Two influential U.S. senators have asked fellow lawmakers to support demands that Iran accept tough conditions in nuclear talks, including at least two decades of inspections, before Congress would agree to ease sanctions.
The appeal was made as Iran and six major powers, including the United States, approach a deadline in talks in Vienna aimed at a deal in which Iran would curb its nuclear program in exchange for gradual relief from crippling economic sanctions.
Democrat Robert Menendez and Republican Lindsey Graham, who believe President Barack Obama's administration should not act without Congressional backing, distributed a letter among senators saying they want Iran to "come clean" about any military dimensions of its nuclear program.
They accused Tehran of a "history of deception in its nuclear program," and said they feared long-term U.S. concerns would not be addressed in any agreement. Rather, a deal ending U.S. sanctions may "provide Iran a window for economic recovery whereafter it could resume its nuclear program," they said.
It was unclear how much support the letter, a copy of which was obtained by Reuters on Monday, would attract among the 100 senators.
Menendez, chairman of the Senate Foreign Relations committee, and Graham, a member of the Senate Armed Services Committee, also called for immediate resumption of sanctions if Iran did not keep its commitments.
The letter sought signatures by Wednesday, four days before the July 20 deadline for an agreement
With both sides complaining of scant progress, U.S. Secretary of State John Kerry met Iranian Foreign Minister Mohammad Javad Zarif in Vienna on Monday for a second day to push for "critical choices" on Tehran's nuclear program.
Some activists who advocate an agreement criticized the letter as an attempt by hawkish lawmakers to derail the talks.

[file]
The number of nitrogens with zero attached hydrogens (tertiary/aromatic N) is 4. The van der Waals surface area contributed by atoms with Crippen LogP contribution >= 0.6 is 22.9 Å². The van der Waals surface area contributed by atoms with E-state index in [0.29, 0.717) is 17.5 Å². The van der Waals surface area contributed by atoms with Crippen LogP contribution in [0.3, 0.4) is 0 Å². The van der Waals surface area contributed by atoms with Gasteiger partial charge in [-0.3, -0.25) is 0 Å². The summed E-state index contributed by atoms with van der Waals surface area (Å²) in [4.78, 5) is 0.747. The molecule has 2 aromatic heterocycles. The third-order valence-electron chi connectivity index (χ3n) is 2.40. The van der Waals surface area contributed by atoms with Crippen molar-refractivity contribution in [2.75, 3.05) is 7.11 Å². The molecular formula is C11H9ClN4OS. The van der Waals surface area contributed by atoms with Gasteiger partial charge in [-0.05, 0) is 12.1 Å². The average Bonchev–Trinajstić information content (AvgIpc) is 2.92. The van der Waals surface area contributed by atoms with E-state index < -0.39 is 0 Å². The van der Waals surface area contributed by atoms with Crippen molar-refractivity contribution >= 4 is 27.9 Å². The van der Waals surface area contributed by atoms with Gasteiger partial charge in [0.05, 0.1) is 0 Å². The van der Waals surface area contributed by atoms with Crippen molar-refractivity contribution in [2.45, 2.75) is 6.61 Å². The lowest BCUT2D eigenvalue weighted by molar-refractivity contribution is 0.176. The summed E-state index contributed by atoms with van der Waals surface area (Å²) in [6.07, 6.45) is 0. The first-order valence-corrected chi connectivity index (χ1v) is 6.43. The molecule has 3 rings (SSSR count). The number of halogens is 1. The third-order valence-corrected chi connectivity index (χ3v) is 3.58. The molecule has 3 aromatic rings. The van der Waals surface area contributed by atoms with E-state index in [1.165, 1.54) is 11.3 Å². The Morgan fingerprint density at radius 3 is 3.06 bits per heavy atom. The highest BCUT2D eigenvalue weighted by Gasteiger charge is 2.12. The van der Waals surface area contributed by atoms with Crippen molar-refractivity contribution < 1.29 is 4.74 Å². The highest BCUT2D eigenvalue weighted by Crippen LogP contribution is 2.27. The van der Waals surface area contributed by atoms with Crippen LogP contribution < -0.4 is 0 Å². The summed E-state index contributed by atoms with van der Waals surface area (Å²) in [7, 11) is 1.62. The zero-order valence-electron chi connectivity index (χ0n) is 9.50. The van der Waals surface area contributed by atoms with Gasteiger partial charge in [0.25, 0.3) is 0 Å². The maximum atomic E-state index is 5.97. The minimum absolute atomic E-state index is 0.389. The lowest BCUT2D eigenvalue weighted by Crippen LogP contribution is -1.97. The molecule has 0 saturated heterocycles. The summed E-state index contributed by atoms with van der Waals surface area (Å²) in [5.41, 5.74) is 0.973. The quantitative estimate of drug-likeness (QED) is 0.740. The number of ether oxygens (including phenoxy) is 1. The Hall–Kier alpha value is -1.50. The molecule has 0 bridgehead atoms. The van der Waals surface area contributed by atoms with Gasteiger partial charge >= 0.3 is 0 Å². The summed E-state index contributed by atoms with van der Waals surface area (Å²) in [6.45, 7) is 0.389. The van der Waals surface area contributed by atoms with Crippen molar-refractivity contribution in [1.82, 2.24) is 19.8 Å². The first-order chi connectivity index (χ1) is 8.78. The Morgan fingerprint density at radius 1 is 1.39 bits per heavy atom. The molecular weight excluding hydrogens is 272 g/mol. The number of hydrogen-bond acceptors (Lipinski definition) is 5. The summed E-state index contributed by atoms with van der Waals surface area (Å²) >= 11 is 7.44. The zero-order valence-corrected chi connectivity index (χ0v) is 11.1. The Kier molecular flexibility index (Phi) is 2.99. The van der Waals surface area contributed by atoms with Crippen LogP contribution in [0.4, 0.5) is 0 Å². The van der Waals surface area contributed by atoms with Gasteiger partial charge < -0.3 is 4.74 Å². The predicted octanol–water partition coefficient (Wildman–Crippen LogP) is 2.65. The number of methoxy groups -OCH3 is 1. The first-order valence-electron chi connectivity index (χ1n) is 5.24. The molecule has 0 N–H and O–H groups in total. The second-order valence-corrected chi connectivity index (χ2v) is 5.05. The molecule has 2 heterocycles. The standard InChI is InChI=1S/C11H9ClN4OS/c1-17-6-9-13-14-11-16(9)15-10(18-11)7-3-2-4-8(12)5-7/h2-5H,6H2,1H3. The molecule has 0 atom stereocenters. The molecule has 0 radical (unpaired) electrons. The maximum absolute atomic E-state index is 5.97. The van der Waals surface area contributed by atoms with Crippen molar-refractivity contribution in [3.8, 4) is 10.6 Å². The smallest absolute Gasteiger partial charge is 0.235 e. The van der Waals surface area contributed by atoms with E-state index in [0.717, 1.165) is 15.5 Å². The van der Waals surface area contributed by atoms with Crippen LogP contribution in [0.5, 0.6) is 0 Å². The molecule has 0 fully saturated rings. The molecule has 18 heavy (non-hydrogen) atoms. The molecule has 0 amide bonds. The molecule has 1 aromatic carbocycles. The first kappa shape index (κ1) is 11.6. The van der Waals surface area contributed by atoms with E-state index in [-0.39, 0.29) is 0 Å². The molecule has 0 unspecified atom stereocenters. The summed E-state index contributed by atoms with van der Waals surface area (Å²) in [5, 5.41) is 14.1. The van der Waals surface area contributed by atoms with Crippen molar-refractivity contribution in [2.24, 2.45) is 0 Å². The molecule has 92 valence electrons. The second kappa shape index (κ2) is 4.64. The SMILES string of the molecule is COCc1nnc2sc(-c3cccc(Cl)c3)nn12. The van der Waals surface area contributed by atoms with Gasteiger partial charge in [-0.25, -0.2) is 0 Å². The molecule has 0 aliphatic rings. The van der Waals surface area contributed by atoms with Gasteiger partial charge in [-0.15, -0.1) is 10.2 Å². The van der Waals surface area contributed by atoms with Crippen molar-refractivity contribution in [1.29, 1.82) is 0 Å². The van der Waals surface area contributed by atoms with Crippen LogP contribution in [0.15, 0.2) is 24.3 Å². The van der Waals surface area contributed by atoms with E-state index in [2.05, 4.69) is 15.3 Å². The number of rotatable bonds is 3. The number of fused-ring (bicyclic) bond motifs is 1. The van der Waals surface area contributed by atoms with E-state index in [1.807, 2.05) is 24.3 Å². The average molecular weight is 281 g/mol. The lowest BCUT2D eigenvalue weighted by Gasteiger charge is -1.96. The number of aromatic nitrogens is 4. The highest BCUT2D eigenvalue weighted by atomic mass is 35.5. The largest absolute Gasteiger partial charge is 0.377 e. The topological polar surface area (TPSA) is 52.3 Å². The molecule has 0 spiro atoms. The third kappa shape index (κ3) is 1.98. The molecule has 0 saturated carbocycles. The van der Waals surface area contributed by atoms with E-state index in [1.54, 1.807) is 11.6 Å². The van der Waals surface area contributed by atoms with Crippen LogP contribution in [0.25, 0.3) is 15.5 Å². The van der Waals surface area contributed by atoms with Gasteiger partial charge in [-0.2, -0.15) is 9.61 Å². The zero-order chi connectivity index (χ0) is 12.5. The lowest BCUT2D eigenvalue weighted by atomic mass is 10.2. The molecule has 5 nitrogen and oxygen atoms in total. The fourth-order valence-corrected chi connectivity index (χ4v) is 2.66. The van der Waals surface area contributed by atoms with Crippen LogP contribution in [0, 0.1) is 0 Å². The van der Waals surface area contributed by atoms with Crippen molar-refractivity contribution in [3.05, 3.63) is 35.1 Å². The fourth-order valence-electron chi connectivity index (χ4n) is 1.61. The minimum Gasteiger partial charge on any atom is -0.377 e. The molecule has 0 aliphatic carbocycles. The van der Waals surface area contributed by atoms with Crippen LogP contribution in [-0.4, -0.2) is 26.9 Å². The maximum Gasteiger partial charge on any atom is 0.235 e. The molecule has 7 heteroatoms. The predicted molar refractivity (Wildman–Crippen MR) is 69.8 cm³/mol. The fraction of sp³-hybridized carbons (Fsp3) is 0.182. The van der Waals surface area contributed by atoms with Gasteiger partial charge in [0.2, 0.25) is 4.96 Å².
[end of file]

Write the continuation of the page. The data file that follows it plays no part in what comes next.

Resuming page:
"The Senate should be careful not to unnecessarily complicate the process at this critical stage. Otherwise they may be the ones who get the blame for the consequences," said Daryl Kimball, executive director of the Arms Control Association.
The Senate's Democratic leaders early this year blocked a bill from Menendez and Republican Mark Kirk that would have cut Iran's oil exports to almost zero and reduced Obama's power to waive sanctions if Tehran violated an interim deal.
Lawmakers and congressional aides told Reuters last week they expected Senate leaders would step in again if hawkish lawmakers attempted to pass legislation deemed detrimental to the talks.
Adam Sharon, a spokesman for Menendez, said the letter was not an attempt to derail the talks.
"There is a role for Congress to play, and it's a role Congress has played for about a decade," he said, noting that U.S. lawmakers had pushed for the current sanctions regime, which helped bring Iran to the negotiating table.
He would not say how many lawmakers had signed the letter, which was first distributed to senators on Friday.
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